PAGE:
As a health and life coach, I have started to notice a trend while working with someone.
At some point, they start to seem really sad. And not for the reasons you may think. It is not because they are failing or letting themselves down. It isn’t because anything “bad” is happening at all. Quite the opposite!
What could have been?
Regret may start to seep in as they realize how their unconscious motivations and choices led them down a path that kept them swimming in circles. They may even start to fear that they will never fulfill their ultimate potential because they spent so much time seemingly idle. There’s no way to catch up.
I will start to hear them exploring what would have been possible if they had been more together, smarter, more aware; what their lives would have looked like instead of where they are today.
One specific client was starting to see big shifts in her relationship with her body and with food, and the payoffs were really exciting. She was no longer punishing herself or depriving (the disruption of a 20-year habit). She was nourishing her body out of love instead of manipulating it out of fear. She was taking bigger, bolder risks in her career and, because of that, attracting more opportunity.
What if I had this information earlier?
What if I hadn’t sabotaged myself five years ago?
What if I allowed myself to be truly vulnerable in that relationship?
What if I had handled my crap earlier?
What if I wasn’t so selfish and catty back then?
What if I hadn’t wasted time dieting for the better part of my life?
It all plays on a common theme: What if I had done things differently?
Maybe I would be starring in Hamilton!
Maybe I would be married with kids instead of single.
Maybe I would be more financially abundant.
Oftentimes, when we really look at our past, we had a dream of the way things were supposed to look by now. We had hopes and expectations that have gone unfulfilled to date.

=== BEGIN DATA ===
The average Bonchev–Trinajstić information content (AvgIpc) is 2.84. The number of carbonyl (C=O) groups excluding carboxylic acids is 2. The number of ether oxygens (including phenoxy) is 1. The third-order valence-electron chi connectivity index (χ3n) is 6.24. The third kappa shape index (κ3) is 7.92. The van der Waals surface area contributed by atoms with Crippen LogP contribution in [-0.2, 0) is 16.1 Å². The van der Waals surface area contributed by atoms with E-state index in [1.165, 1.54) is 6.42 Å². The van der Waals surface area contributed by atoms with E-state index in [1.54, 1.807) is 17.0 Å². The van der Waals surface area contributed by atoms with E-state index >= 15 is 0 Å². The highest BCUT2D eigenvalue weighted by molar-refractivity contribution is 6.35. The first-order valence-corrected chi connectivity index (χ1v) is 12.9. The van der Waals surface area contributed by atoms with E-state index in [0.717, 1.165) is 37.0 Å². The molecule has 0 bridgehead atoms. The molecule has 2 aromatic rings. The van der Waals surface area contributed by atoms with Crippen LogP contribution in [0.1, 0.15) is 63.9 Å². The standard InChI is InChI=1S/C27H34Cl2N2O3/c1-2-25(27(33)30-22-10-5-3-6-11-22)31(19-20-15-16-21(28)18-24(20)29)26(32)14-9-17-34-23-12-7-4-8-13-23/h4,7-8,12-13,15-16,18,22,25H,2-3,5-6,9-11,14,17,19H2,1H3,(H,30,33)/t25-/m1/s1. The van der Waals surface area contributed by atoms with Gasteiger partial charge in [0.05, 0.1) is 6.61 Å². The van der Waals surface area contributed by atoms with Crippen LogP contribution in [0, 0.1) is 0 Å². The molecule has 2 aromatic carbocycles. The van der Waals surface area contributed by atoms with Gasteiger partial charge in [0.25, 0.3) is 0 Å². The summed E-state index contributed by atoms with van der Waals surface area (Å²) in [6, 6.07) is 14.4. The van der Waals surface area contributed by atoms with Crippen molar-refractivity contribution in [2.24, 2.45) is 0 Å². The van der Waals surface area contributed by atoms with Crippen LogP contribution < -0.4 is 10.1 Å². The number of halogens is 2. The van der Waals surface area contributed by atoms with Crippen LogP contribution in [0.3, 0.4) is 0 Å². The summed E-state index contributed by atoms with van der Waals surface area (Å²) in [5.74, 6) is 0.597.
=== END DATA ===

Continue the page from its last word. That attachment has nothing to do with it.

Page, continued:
And because we are holding on to how things could have looked if circumstances and choices were different, we lose sight of whether those things are even important to us anymore, and if they are, the recognition that we have the power to start to create that now.
“Regret is a fair–but tough–teacher.”
It is totally okay to have regrets, because they let us know when we are out of alignment with who we want to become, what qualities we want to embody, and what experiences we want to give ourselves. We can use that information toward embodying those qualities and creating those experiences in the now.
In order to become who we want to be, we have to let go of who we thought we should be by now.
Each one of us has a “ghost ship,” a ship that sails along beside us, almost transparent, of what could have been (I did not come up with this idea but think it is a beautiful analogy).
This moment right here and all the moments that have led to this moment are the only reality we know. It is just the way things are.
Quantum physics infers there are limitless alternate realities, but in terms of where we are living, it is in this shared one right here, right now. Since our shared reality involves the laws of time, we can’t go backwards and we can’t fast forward, but we can influence our future.